I was anchoring a panel last week—on parenting in the digital age—when a panellist, a distinguished professor, said it was vital for a mother to bond with her child during its early years. Surely, I asked, a father could also play that role? She thought a bit and said either could be the “caretaker".
Despite our best intentions, we succumb to stereotypes about women, men and familial roles. Despite progress and the great expansion in female role models, the vast majority of Indian women is subject to overwhelming expectations. Even if they carve out a career, women are expected to make sure the laundry is done, the children are looked after and hot chapatis are on the table. Of all these tasks, it is cooking that imposes the biggest burden on the woman, and it is here that the Indian male fails spectacularly.
I have a sense of déjà vu as I write this because I have made the same point in a variety of ways over the years. While I have witnessed some change, it has been slow and snail-like. Some Indian men do cook, and I am always glad when some walk up to me and say they didn’t earlier but do now. Glad to hear it, I say, but do you clean up? The sheepish responses indicate they mostly do not. Too much is still left to the female partner.
I refer to this debate again because I increasingly hear women—including my own wife—ask whether we really need men. As far as my wife is concerned, I think the fact that I produce morning tea and am reasonably more confident with cooking than she is, makes me somewhat relevant—for now.
But the general irrelevance of men is something that women increasingly talk about. If you have not heard them, you are not listening. Women do a host of domestic jobs we do not even acknowledge as work. If, in addition, they achieve financial independence and can have babies without men—yes, women are doing that—then the question rises: Why do they need men?
That’s a question I found best addressed in an excerpt from the book How Not To Be A Doctor by British psychologist John Launer. “Why do males exist?" asks Launer. To combine male and female genes to increase variation, the key to survival of a species. “Unfortunately, most evolutionary experts stopped believing in this explanation over 30 years ago," writes Launer. “From a reproductive point of view, no individual is interested in anything very much beyond donating genes to the next generation. As far as whole species are concerned, they are preserved or wiped out more or less at random, largely according to the whims of climate and geology. In addition, you don’t actually need sexes to produce variation: the vast majority of organisms like microbes happily mutate and vary without sex."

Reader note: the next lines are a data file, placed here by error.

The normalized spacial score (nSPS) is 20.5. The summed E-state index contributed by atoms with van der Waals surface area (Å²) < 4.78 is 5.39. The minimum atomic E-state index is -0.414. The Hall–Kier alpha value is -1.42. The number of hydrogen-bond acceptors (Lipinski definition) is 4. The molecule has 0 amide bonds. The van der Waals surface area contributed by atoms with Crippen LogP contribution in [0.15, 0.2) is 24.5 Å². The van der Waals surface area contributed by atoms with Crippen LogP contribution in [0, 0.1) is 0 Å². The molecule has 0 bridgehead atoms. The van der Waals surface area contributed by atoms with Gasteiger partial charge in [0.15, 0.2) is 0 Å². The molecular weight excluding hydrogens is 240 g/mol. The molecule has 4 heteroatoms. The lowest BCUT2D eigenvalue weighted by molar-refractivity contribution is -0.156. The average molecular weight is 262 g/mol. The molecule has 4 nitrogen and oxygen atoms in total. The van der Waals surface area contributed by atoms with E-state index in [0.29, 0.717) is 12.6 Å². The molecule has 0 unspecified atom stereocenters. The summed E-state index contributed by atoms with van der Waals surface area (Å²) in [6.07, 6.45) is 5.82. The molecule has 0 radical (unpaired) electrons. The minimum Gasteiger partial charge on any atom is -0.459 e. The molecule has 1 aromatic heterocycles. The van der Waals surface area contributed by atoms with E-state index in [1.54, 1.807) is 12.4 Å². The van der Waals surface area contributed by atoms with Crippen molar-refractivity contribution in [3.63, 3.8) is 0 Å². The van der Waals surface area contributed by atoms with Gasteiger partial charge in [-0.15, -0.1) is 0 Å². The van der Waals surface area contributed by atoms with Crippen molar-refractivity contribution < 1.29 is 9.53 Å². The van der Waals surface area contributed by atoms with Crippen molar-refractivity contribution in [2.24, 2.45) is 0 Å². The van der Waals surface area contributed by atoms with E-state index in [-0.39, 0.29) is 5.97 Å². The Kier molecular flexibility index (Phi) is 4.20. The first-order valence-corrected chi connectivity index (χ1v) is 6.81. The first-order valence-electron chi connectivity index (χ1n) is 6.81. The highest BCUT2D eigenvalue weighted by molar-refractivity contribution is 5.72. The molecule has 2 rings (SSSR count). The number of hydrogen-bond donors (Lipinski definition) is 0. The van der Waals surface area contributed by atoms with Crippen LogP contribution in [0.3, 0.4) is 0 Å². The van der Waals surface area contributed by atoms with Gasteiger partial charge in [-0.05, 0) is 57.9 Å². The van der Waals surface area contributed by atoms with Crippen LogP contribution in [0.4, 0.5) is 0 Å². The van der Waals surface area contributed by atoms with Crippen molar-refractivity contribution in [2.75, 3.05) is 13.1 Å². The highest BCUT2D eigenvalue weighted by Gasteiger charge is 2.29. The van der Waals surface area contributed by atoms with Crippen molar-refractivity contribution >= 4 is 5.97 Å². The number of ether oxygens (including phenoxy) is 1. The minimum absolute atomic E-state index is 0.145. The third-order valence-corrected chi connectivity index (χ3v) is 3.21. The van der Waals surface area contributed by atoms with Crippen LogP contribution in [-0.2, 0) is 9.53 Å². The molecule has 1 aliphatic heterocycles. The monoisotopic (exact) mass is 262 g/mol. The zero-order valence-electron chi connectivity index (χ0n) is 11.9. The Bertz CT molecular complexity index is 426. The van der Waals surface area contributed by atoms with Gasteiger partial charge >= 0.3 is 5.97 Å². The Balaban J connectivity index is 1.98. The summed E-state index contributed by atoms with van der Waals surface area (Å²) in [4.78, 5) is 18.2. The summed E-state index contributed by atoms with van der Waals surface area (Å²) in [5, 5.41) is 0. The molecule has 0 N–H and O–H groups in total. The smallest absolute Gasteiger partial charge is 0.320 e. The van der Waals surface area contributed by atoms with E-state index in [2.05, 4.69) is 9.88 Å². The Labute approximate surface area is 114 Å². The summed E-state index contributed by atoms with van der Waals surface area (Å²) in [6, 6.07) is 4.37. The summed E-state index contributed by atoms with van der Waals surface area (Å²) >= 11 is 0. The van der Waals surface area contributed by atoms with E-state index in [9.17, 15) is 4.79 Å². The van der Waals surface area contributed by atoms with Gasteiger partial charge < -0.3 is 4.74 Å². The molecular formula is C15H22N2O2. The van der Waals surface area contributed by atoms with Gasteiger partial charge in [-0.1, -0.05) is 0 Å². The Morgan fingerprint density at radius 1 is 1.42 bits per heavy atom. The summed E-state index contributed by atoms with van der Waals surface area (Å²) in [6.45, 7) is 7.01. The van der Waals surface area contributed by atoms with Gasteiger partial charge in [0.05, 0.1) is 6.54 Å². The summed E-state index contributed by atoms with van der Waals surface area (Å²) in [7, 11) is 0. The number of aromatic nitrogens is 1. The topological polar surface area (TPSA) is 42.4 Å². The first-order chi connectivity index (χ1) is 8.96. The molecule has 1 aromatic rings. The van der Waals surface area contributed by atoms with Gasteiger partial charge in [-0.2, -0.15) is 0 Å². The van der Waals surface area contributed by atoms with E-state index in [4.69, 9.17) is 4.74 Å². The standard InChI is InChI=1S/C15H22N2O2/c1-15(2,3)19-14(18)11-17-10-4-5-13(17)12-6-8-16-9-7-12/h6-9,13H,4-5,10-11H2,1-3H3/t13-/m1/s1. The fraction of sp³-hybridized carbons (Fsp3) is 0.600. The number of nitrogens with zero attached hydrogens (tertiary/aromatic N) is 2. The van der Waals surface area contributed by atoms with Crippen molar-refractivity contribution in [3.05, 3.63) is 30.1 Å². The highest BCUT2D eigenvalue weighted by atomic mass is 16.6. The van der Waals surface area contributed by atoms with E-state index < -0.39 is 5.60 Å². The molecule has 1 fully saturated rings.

Launer quotes evolutionary biologist John Maynard Smith on the costs that males impose. First, why should any female discard half her genes for a male’s when, theoretically, she could just clone herself? Second, the males of many species do little except sit around and “get fat" at female expense, writes Launer. “Among some animals, such as elephant seals, the vast majority of males die as wasteful, disappointed virgins…given this wastefulness, it is perhaps not surprising that there are at least 40 species where the female kills the male during or after sex."
Scientifically speaking, we are on the threshold of parthenogenetic reproduction, or virgin births. “Parthenogenesis in humans may seem far-fetched," writes Eric Pianka, an American zoology professor, “but 50 years ago no one suspected that parthenogenesis could occur in any vertebrate: now all-female species have been documented in fish, amphibians, reptiles and birds."
Me, I am trying to stay relevant the only way I know—cooking and keeping the kitchen ship-shape. It’s not easy. My two main clients are female, and they are quickly bored. My eight-year-old takes my culinary efforts so much for granted that she likes to point out what I could have done, what I should have done. After being presented with what I thought was a particularly nice stuffed omelette—with cheese, ham and fresh basil—she took a few bites and said, “Aw, I wanted salami, not ham."
So, to keep them interested, I am always on the lookout for interesting recipes. I never believe they should be happy that I am doing at least this much; indeed, it is the least I can do—for myself and the survival of my kind.
BANGALORE EGG ROLL WITH ROAST MUTTON
3 parathas or chapatis
2 eggs, beaten
1 tsp garlic
2 tbsp onion, chopped
1 tbsp tomato, chopped
2 tsp sunflower oil
For the roast mutton
2 tbsp soy sauce
2 tsp garam masala
1 tsp ginger-garlic paste
Salt to taste
1/2 cup water
Marinate the mutton in soy sauce, garam masala, salt and ginger-garlic paste for an hour. Then pressure-cook it with water for four whistles. When the steam dissipates, remove, dice into smaller pieces and roast in the oven for 40 minutes at 170 degrees Celsius.
In a wok, sauté garlic in a teaspoon of oil until soft. Add onion and sauté until soft. Add tomato and sauté for a minute. Add the mutton and toss. Set aside.
Dip the paratha/chapati in the eggs until well coated and fry in 1 tsp of oil on medium flame. When the egg is cooked, remove on to a plate, place the stuffing on the paratha and roll.
Our Daily Bread is a column on easy, inventive cooking. Samar Halarnkar is the author of The Married Man’s Guide To Creative Cooking—And Other Dubious Adventures.
He tweets at @samar11